The National Association of Scholars’ 2018 report, “The Irreproducibility Crisis of Modern Science,” asserted that “an older ideal of disinterested pursuit of truth was giving way to views [in which] all academic inquiry … served someone’s political interests, and ‘truth’ itself had to be counted as a questionable concept.” The emerging view in America’s colleges and universities includes a comprehensive hostility to the core traditions of the academy – including scientific principles.

Today, the NAS said, “the crisis of science has proceeded as far as it has because the public rewards dubious science out of ignorance but also because people like the idea that science confirms popular prejudices.” The report called for a revived focus on the proper use and pitfalls of statistically based research – how statistics can be manipulated to create an illusion of truth that does not exist in the real world.

Another NAS report, “Climbing Down: How the Next Generation Science Standards Diminish Scientific Literacy,” expressed alarm at the prevalence of “forces at work within the institutions of science that check of compromise legitimate inquiry.” Too often today, superstition, dogma, and ignorance dress themselves up as science and attempt to usurp the authority of science to advance their own ends.”

“Climbing Down” documents that some scientific professional organizations today conform themselves to an ever-lengthening series of political agendas, and scientific journals even retroactively “cancel” (remove from the public record) scholarship that contravenes today’s political dogma. Science departments and granting agencies now demand “diversity statements” from science professors.

Just as in Stalin’s day, it is “party line first, scientific inquiry a distant second.”

As a result, the NAS concludes, “Our schools are failing to educate students to be prepared for undergraduate science education – while also teaching them that political conformity is the essence of science.” Moreover, “The politicization of K-12 students reinforces the politicization of undergraduate education and makes it even harder for college professors to provide an education that aims at truth rather than propaganda.”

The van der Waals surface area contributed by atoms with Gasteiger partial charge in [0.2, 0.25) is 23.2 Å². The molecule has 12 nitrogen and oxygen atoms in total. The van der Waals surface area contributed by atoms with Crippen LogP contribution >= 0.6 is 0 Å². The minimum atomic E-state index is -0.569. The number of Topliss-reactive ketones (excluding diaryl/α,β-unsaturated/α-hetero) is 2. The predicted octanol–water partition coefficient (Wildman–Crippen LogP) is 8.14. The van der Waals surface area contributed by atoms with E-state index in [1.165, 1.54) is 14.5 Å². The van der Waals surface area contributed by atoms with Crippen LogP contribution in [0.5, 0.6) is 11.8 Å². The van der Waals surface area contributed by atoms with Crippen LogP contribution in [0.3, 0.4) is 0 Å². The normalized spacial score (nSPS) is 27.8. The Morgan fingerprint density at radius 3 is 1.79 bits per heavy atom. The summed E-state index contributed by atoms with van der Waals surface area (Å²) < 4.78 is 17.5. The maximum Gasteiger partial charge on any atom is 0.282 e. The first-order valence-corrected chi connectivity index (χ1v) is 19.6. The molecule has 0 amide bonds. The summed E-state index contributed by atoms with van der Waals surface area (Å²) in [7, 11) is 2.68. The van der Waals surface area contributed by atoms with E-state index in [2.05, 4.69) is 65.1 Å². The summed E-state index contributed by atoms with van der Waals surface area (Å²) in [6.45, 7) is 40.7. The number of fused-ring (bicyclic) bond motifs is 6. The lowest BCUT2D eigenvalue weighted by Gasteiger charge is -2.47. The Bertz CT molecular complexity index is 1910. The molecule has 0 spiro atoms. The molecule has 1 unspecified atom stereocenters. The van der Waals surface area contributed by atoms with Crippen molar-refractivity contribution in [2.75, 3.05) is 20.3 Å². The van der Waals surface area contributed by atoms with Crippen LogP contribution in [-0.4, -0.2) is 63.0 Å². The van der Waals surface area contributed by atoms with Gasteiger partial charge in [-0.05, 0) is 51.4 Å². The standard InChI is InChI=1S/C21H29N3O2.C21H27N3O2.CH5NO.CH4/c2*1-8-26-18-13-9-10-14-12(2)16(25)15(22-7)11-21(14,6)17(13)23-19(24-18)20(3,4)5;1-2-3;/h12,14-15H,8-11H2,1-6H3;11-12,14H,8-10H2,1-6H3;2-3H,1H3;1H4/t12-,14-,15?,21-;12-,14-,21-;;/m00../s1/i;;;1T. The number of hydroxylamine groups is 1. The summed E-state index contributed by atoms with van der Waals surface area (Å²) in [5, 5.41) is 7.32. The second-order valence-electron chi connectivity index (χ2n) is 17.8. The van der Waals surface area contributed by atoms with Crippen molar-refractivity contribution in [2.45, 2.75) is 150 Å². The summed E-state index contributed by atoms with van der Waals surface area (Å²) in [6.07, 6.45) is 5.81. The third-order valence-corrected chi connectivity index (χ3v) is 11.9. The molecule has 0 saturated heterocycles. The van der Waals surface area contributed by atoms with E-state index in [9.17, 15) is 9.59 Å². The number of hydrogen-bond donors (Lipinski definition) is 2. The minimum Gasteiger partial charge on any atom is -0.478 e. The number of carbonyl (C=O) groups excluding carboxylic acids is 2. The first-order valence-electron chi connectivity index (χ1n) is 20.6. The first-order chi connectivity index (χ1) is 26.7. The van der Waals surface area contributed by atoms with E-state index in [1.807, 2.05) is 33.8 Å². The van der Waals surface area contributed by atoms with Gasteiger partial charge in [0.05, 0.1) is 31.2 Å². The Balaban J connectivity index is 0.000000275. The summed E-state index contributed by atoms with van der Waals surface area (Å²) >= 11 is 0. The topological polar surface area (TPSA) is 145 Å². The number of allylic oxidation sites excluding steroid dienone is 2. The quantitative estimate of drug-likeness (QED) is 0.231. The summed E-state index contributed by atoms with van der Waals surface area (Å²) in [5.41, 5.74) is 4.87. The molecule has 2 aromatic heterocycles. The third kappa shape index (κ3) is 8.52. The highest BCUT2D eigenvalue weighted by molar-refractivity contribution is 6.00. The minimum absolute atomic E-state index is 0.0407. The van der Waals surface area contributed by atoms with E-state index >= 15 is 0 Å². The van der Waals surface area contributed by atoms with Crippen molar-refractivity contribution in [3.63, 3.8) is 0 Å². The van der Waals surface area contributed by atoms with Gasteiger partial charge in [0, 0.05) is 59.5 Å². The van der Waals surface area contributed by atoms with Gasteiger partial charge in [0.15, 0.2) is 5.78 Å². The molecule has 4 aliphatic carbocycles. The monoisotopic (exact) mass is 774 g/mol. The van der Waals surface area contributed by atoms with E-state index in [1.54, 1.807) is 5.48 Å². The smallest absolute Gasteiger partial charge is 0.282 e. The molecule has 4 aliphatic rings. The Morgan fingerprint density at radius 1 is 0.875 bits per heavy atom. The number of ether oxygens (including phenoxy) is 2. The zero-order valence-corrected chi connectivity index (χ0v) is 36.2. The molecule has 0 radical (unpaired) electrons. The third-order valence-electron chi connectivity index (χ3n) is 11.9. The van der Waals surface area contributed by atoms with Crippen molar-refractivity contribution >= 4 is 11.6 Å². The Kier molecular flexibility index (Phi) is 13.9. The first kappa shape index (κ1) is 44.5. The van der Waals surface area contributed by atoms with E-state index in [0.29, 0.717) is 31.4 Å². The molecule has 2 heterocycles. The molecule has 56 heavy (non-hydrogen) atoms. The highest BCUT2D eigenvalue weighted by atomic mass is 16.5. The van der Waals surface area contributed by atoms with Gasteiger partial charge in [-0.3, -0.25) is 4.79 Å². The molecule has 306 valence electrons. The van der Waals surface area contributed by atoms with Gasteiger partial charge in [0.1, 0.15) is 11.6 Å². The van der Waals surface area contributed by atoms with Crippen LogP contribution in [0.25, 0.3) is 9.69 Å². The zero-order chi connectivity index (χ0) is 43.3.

The NAS concludes that the Next Generation Science Standards – the latest iteration in top-down, untested, and disastrous education reform touted by progressive activists, bureaucrats, and philanthropists – are an uncontrolled experiment in how to ruin science education in the name of reform.

The “standards” severely neglect content instruction, politicize much of the content that remains, largely in the service of a groupthink-driven diversity and equity political agenda, and abandon instruction of the scientific method. This philosophy has wormed its way into official science policy, as the NAS is now documenting via its “Shifting Sands” project.

Combating this abomination of desolation is not an easy task. Overwhelmingly, notes George Leef, the people who work in state education bureaucracies have been steeped in leftist ideology. They are far less concerned about how well students learn to read, write, and do math than with turning them into zealous advocates for collectivism, egalitarianism, and acceptance of authority.

Leef argues that elected officials who want to stop the further decay of their education systems must push for alternatives to education school certification – because those schools have been so thoroughly compromised by this ideological approach to “education.” He warns that “there cannot be any peaceful coexistence with them, for their intention is to radically transform the nation by indoctrinating its young people.”

But political leaders will not tackle the education bureaucracy without the support of an increasingly informed and alarmed public. As, as we have seen, the very act of questioning the authority of the education bureaucracy can bring the FBI to your doorstep.

And despite forcing us to listen to commercials laden with rapid-fire disclaimers, the government (and especially the education bureaucracy) does not really want us to ask about the side effects of bad medicine or bad policy.

Author

  • Duggan FlanakinDuggan FlanakinDuggan Flanakin is the Director of Policy Research at the Committee For A Constructive Tomorrow. A former Senior Fellow with the Texas Public Policy Foundation, Mr. Flanakin authored definitive works on the creation of the Texas Commission on Environmental Quality and on environmental education in Texas.
  • A brief history of his multifaceted career appears in his book, “Infinite Galaxies: Poems from the Dugout.”